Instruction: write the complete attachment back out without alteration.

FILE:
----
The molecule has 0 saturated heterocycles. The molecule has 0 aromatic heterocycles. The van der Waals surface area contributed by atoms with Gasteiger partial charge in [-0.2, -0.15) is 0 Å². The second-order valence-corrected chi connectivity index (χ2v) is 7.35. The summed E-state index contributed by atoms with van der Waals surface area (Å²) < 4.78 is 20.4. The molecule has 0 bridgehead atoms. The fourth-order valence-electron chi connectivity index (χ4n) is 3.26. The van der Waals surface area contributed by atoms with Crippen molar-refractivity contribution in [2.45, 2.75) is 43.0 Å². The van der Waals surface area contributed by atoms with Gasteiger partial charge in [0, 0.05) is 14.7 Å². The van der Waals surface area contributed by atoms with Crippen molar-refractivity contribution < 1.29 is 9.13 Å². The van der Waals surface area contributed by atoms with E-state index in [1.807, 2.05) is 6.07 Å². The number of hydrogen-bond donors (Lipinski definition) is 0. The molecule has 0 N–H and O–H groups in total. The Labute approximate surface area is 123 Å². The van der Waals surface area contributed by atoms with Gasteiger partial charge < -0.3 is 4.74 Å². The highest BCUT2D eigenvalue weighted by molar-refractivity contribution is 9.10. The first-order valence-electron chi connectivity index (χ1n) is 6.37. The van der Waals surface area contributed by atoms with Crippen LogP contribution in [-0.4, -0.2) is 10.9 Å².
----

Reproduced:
The molecule has 0 saturated heterocycles. The molecule has 0 aromatic heterocycles. The van der Waals surface area contributed by atoms with Gasteiger partial charge in [-0.2, -0.15) is 0 Å². The second-order valence-corrected chi connectivity index (χ2v) is 7.35. The summed E-state index contributed by atoms with van der Waals surface area (Å²) < 4.78 is 20.4. The molecule has 0 bridgehead atoms. The fourth-order valence-electron chi connectivity index (χ4n) is 3.26. The van der Waals surface area contributed by atoms with Crippen molar-refractivity contribution in [2.45, 2.75) is 43.0 Å². The van der Waals surface area contributed by atoms with Gasteiger partial charge in [0, 0.05) is 14.7 Å². The van der Waals surface area contributed by atoms with Crippen molar-refractivity contribution < 1.29 is 9.13 Å². The van der Waals surface area contributed by atoms with E-state index in [1.807, 2.05) is 6.07 Å². The number of hydrogen-bond donors (Lipinski definition) is 0. The molecule has 0 N–H and O–H groups in total. The Labute approximate surface area is 123 Å². The van der Waals surface area contributed by atoms with Gasteiger partial charge < -0.3 is 4.74 Å². The highest BCUT2D eigenvalue weighted by molar-refractivity contribution is 9.10. The first-order valence-electron chi connectivity index (χ1n) is 6.37. The van der Waals surface area contributed by atoms with Crippen LogP contribution in [-0.4, -0.2) is 10.9 Å².